Sunday, April 29, 2007

Thinking About Brady Quinn

Beyond his cheap gangster suit, and Abercrombie & Fitch wannabe “haircut”. Or the fact that he can’t pick a shirt that doesn’t feature a collar straight out of 1975, (let alone one that fits), or select a decent tie or tie it properly,.

At some point, I began to feel sorry for Quinn, a guy who was proclaiming himself the best player in the draft, as he slid, slid, slid, and squirmed under the spotlight of diminished expectations.

But I mastered the unmanly weakness. Show up in public in that suit, that shirt, and that tie, combined with that “haircut”, and one can only conclude that he was born to suffer. Hey Brady baby – who the gods choose to humble, they first let them run their pothole to the national media. And then they dress them poorly on national TV.

Apparently, no one had the sense to take Brady aside and say something like, “Look, Brady, if people look at you and snicker, it’s a clue that you’ve picked out the wrong duds. Let’s put this “suit” back until the next masquerade ball, ok?”

Can’t believe I’ve wasted this many pixels on this topic. However, as Jeeves would say, “there is no time at which ties do not matter”. And ties never matter more than on national / international TV.

Leaving aside Brady’s trailer trash tackiness aside, let’s get to the real question: Can he play football?

If the answer turns out to be yes, then he can wear gold lame capes, and high heels holding live goldfish, and no one will care.

And now to the point:

Economists hold to a theory known as the time value of money. Boiled down to essentials, this theory holds that a dollar today is worth more than a dollar tomorrow, due to the advantages of having a dollar now (buy a candy bar and a coke) vs. a dollar in the future (it may not show up, I may be dead, or prices may go up).

This holds for draft picks as well.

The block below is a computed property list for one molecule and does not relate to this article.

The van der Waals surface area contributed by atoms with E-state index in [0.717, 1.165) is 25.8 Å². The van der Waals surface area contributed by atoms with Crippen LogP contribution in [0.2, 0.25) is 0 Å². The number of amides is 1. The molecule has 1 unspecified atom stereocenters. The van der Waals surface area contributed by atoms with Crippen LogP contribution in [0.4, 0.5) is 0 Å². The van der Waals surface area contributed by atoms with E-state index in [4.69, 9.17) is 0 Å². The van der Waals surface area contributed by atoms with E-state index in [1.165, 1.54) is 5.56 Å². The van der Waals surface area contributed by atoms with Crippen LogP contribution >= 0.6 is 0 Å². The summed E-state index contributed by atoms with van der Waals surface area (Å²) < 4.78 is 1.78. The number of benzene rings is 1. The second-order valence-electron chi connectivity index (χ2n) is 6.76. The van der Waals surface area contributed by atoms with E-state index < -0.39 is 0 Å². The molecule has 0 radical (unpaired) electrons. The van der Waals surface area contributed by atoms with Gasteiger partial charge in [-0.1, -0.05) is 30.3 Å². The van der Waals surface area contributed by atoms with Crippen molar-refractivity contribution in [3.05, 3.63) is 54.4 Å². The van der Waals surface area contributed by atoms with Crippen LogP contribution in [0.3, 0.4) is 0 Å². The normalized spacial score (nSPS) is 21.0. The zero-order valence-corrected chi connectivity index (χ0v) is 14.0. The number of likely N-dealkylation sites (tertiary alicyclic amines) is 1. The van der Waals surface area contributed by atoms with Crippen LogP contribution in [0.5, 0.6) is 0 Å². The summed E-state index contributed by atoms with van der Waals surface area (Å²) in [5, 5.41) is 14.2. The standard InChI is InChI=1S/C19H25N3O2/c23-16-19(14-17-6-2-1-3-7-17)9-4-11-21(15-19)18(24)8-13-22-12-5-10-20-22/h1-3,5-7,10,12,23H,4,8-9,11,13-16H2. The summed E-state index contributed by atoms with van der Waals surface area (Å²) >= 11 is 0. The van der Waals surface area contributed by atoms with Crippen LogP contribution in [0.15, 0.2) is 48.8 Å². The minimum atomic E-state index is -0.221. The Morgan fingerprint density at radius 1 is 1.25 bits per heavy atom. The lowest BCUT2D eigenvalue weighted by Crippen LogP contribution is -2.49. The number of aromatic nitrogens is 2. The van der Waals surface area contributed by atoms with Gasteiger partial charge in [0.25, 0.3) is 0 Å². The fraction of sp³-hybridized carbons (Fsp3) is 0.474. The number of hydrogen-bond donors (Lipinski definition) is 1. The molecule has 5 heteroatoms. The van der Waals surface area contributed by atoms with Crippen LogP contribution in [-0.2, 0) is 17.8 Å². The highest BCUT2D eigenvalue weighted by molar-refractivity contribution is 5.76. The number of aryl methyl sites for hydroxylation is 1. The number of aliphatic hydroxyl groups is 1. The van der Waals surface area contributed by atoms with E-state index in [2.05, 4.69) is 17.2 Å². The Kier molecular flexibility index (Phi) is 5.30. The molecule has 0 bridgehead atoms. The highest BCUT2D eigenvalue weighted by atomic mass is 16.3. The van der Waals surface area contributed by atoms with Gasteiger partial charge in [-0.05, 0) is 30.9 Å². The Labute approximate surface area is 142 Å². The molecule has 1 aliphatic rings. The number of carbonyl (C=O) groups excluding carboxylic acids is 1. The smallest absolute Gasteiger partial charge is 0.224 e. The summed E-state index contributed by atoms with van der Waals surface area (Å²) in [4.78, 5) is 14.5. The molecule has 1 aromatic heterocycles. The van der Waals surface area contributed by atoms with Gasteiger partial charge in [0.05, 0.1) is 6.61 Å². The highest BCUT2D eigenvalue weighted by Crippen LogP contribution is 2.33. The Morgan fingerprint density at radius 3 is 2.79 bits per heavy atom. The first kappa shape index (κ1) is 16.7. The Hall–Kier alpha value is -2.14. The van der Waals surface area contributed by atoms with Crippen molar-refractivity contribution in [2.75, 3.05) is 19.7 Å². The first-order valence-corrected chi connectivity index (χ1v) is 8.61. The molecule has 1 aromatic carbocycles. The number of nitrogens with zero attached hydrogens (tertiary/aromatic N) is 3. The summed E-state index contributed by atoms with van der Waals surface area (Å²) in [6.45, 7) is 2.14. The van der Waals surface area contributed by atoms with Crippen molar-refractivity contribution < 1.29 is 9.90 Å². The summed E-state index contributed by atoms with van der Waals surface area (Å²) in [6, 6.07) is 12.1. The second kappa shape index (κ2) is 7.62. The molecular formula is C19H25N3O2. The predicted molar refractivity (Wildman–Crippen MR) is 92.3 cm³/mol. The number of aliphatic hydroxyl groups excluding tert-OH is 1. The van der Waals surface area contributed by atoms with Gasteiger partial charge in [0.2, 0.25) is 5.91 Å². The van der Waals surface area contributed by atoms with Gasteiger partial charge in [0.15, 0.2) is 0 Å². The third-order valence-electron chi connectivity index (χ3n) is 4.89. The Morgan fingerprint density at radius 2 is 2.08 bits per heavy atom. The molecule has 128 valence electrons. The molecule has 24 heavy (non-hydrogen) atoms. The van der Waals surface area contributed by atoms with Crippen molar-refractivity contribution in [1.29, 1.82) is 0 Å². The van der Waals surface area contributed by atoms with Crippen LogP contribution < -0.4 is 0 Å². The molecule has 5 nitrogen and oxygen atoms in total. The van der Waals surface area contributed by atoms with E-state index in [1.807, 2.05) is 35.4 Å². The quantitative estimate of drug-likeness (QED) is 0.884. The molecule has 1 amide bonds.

The Browns are exhibiting an short time preference (get the quarterback we need now, win now), and the Cowboys a longer time preference (get a premium pick next year).

Now, in most economic scenarios, the expected return for deferring consumption (taking the dollar in the future) has a fairly tight set of parameters – a “natural” interest rate in the 2-4% real rate of return range (invest a dollar today, get $1.02 – $1.04 in equivalent purchasing power in a year when the investment matures).

For the Browns, however, the expected payback is extremely variable, depending on how a) the team performs; b) how well Quinn plays; c) the career Quinn has; and d) who is available in the 2008 draft at the Browns’ slot traded to the Cowboys; and e) the weighted expectation of the contribution of all the players available at that point. F) would be other stuff I haven’t thought of, because a) I’m not a football guy, and b) I just started thinking about the draft and time preferences today, and c) My brain is rusty. .

Thank goodness that these are all known factors.

Let’s take a second to define terms:

A good rookie year for Quinn: He performs at ‘reasonable’ rookie expecations. Not as good as Roethlisberger, but well enough that you think he can play.

A good career for Quinn: comparable to Chad Pennington, Boomer Esiason, Bernie Kosar. Cusp of Hall of Fame. A great career looks like Terry Bradshaw, Joe Montana, or Tom Brady. HOF, Multiple Super Bowl winner.

Mediocre career: Tim Couch. Bad Career: Ryan Leaf.

For the Browns: A good season, given the currently constituted team, and the division, would be 6-10. They are thin everywhere, there will be pressure to start Quinn and Thomas before they are ready, the balance of the offensive line is replacement level, and the defensive line is 200 y ears old. And there’s no depth. They could do better, say, 9-7, if there are no major injuries.

So the best case draft pick for the Cowboys (and the price of Quinn) ranges from 12 – 18 or so. Likely case, somewhere in the 5-10 range.

However, the Browns being the Browns, Quinn’s most likely comparable is Tim Couch. And they will be hit with injuries, and finish 3-13 to 6-10.

So, assuming that the Browns and Quinn play to reasonable expectation levels, is giving up a top 10 (potentially top 5) pick in 2008 too much?

Unlike the normal draft crap shoot, Brady will always be compared, not tot the #20 – 25 picks of this year, but to the top 10 of next year.